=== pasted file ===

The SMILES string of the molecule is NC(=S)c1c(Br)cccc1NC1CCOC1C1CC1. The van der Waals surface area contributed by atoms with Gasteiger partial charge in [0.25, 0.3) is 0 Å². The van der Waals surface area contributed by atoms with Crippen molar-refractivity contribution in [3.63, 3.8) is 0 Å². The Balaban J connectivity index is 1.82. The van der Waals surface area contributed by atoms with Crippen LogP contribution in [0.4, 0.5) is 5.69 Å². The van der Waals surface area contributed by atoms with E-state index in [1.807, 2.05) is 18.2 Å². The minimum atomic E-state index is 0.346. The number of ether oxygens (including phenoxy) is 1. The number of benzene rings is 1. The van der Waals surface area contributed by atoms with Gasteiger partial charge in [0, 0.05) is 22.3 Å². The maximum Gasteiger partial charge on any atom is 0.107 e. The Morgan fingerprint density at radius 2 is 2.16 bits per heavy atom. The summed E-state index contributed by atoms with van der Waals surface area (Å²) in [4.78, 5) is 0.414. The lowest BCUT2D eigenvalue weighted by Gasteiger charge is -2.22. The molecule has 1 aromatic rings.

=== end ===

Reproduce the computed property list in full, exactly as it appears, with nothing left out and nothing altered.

The SMILES string of the molecule is NC(=S)c1c(Br)cccc1NC1CCOC1C1CC1. The van der Waals surface area contributed by atoms with Gasteiger partial charge in [0.25, 0.3) is 0 Å². The van der Waals surface area contributed by atoms with Crippen molar-refractivity contribution in [3.63, 3.8) is 0 Å². The Balaban J connectivity index is 1.82. The van der Waals surface area contributed by atoms with Crippen LogP contribution in [0.4, 0.5) is 5.69 Å². The van der Waals surface area contributed by atoms with E-state index in [1.807, 2.05) is 18.2 Å². The minimum atomic E-state index is 0.346. The number of ether oxygens (including phenoxy) is 1. The number of benzene rings is 1. The van der Waals surface area contributed by atoms with Gasteiger partial charge in [0, 0.05) is 22.3 Å². The maximum Gasteiger partial charge on any atom is 0.107 e. The Morgan fingerprint density at radius 2 is 2.16 bits per heavy atom. The summed E-state index contributed by atoms with van der Waals surface area (Å²) in [4.78, 5) is 0.414. The lowest BCUT2D eigenvalue weighted by Gasteiger charge is -2.22. The molecule has 1 aromatic rings.